Open Access
Research (Published online: 06-05-2018)
3. Prevalence of Cryptosporidium spp. oocysts in dogs in Lusaka district of Zambia
Lamson Mugala, Joyce Siwila, Ngonda Saasa and Girja Shanker Pandey
Veterinary World, 11(5): 585-589

Lamson Mugala: Department of Applied and Health Sciences, Biomedical Section, Evelyn Hone College of Applied Arts and Commerce, Lusaka, Zambia.
Joyce Siwila: Department of Clinical Studies, School of Veterinary Medicine, University of Zambia, P. O. Box, 32379, Lusaka, Zambia.
Ngonda Saasa: Department of Disease Control, School of Veterinary Medicine, University of Zambia, P. O. Box, 32379, Lusaka, Zambia.
Girja Shanker Pandey: Department of Disease Control, School of Veterinary Medicine, University of Zambia, P. O. Box, 32379, Lusaka, Zambia.

doi: 10.14202/vetworld.2018.585-589

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Article history: Received: 09-01-2018, Accepted: 03-04-2018, Published online: 06-05-2018

Corresponding author: Joyce Siwila


Citation: Mugala L, Siwila J, Saasa N, Pandey GS (2018) Prevalence of Cryptosporidium spp. oocysts in dogs in Lusaka district of Zambia, Veterinary World, 11(5): 585-589.

Aim: Cryptosporidium is one of the causes of diarrheal illness in man and animals worldwide and is zoonotic. The study aimed to determine the prevalence and risk factors associated with fecal shedding of Cryptosporidium oocysts in dogs in Lusaka district of Zambia.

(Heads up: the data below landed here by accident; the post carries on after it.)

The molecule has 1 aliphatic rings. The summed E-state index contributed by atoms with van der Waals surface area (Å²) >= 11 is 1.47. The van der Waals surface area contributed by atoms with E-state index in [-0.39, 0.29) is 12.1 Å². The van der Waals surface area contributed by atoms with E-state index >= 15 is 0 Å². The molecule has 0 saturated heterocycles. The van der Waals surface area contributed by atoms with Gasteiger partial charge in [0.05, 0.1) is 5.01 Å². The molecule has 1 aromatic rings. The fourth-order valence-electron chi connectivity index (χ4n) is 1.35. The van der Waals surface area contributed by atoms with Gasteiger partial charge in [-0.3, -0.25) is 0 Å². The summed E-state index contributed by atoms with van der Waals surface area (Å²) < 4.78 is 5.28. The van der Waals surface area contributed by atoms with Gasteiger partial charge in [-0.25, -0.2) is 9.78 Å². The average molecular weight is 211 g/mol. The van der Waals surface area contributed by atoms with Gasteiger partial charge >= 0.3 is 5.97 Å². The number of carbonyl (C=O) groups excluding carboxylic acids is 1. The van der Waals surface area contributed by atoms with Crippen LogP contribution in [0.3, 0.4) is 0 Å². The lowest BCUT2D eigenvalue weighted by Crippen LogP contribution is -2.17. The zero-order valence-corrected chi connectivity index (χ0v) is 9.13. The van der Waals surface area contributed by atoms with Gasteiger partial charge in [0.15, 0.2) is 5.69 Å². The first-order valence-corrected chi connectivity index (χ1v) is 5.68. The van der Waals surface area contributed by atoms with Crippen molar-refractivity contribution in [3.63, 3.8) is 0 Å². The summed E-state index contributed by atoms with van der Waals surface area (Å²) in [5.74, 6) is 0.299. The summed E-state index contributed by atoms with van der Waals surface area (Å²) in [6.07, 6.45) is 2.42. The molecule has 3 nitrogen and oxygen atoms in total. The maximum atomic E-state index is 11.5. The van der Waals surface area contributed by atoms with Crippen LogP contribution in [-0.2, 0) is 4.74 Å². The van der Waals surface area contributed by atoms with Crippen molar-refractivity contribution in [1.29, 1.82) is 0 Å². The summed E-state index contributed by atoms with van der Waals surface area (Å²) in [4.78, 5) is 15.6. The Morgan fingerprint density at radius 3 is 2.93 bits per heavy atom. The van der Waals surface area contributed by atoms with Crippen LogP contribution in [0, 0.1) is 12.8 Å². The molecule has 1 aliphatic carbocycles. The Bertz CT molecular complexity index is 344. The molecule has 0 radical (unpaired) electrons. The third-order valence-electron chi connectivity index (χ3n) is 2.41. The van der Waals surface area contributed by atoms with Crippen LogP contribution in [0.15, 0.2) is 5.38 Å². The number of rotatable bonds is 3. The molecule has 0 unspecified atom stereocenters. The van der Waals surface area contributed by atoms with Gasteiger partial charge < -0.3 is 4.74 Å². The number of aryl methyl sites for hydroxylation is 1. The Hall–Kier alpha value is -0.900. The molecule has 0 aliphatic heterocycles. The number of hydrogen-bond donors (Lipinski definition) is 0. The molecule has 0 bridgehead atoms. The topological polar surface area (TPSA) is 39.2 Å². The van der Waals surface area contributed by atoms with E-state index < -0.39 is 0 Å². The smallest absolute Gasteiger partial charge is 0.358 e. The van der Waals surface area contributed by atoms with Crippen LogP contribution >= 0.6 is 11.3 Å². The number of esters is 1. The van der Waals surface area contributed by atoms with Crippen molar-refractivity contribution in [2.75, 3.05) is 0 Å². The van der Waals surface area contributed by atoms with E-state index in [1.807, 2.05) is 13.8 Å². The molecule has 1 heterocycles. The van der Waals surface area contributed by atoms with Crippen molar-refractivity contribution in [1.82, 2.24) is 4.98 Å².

Materials and Methods: A cross-sectional study was conducted in Lusaka district of Zambia during 2015-2016. A total of 390 dogs (243 males and 147 females) aged 2 months-13 years were enrolled. Fecal samples were collected and stained using modified Ziehl-Neelsen and Auramine O staining techniques and examined microscopically for oocysts.

Results: Overall, the prevalence of Cryptosporidium oocysts infection was 5.9% (23/390; 95% confidence interval: 3.9-8.7). Prevalence among male dogs and female dogs was 5.3% and 6.8%, respectively. Older dogs had a relatively higher infection rate compared to the younger puppies. There was a statistically significant difference in infection between nondescript breed and pure breeds with prevalence being higher in nondescript dog breeds. Water source was also significantly associated with Cryptosporidium infection.

Conclusion: Cryptosporidium infections are common, especially among the nondescript breed of domestic dogs in Lusaka district of Zambia. Further studies to characterize the common species are warranted.

Keywords: Cryptosporidium spp., dogs, Lusaka, prevalence, Zambia.


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